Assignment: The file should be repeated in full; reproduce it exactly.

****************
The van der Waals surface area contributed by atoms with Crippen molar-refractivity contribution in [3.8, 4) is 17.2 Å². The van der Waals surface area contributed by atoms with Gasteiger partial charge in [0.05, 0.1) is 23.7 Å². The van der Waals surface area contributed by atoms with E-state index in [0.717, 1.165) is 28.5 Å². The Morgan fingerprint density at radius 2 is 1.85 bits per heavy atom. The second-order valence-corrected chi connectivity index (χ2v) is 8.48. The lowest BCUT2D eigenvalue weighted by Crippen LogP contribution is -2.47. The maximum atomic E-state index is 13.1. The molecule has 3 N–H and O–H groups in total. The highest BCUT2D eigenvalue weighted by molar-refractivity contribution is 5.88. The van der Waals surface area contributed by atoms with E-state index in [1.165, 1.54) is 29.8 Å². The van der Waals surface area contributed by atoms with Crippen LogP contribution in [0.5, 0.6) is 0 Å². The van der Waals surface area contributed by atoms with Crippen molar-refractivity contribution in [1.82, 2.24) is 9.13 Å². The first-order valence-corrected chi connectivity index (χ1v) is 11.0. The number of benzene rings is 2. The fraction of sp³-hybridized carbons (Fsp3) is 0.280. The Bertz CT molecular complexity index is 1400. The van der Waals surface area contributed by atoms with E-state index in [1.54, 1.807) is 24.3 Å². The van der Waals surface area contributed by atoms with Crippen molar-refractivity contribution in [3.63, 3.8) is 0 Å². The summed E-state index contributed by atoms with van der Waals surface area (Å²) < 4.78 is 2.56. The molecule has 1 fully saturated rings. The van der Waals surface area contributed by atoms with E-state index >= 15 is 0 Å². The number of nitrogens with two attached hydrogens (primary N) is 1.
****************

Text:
The van der Waals surface area contributed by atoms with Crippen molar-refractivity contribution in [3.8, 4) is 17.2 Å². The van der Waals surface area contributed by atoms with Gasteiger partial charge in [0.05, 0.1) is 23.7 Å². The van der Waals surface area contributed by atoms with E-state index in [0.717, 1.165) is 28.5 Å². The Morgan fingerprint density at radius 2 is 1.85 bits per heavy atom. The second-order valence-corrected chi connectivity index (χ2v) is 8.48. The lowest BCUT2D eigenvalue weighted by Crippen LogP contribution is -2.47. The maximum atomic E-state index is 13.1. The molecule has 3 N–H and O–H groups in total. The highest BCUT2D eigenvalue weighted by molar-refractivity contribution is 5.88. The van der Waals surface area contributed by atoms with E-state index in [1.165, 1.54) is 29.8 Å². The van der Waals surface area contributed by atoms with Crippen LogP contribution in [0.5, 0.6) is 0 Å². The van der Waals surface area contributed by atoms with Crippen molar-refractivity contribution in [1.82, 2.24) is 9.13 Å². The first-order valence-corrected chi connectivity index (χ1v) is 11.0. The number of benzene rings is 2. The fraction of sp³-hybridized carbons (Fsp3) is 0.280. The Bertz CT molecular complexity index is 1400. The van der Waals surface area contributed by atoms with E-state index in [1.54, 1.807) is 24.3 Å². The van der Waals surface area contributed by atoms with Crippen molar-refractivity contribution in [3.63, 3.8) is 0 Å². The summed E-state index contributed by atoms with van der Waals surface area (Å²) < 4.78 is 2.56. The molecule has 1 fully saturated rings. The van der Waals surface area contributed by atoms with E-state index >= 15 is 0 Å². The number of nitrogens with two attached hydrogens (primary N) is 1.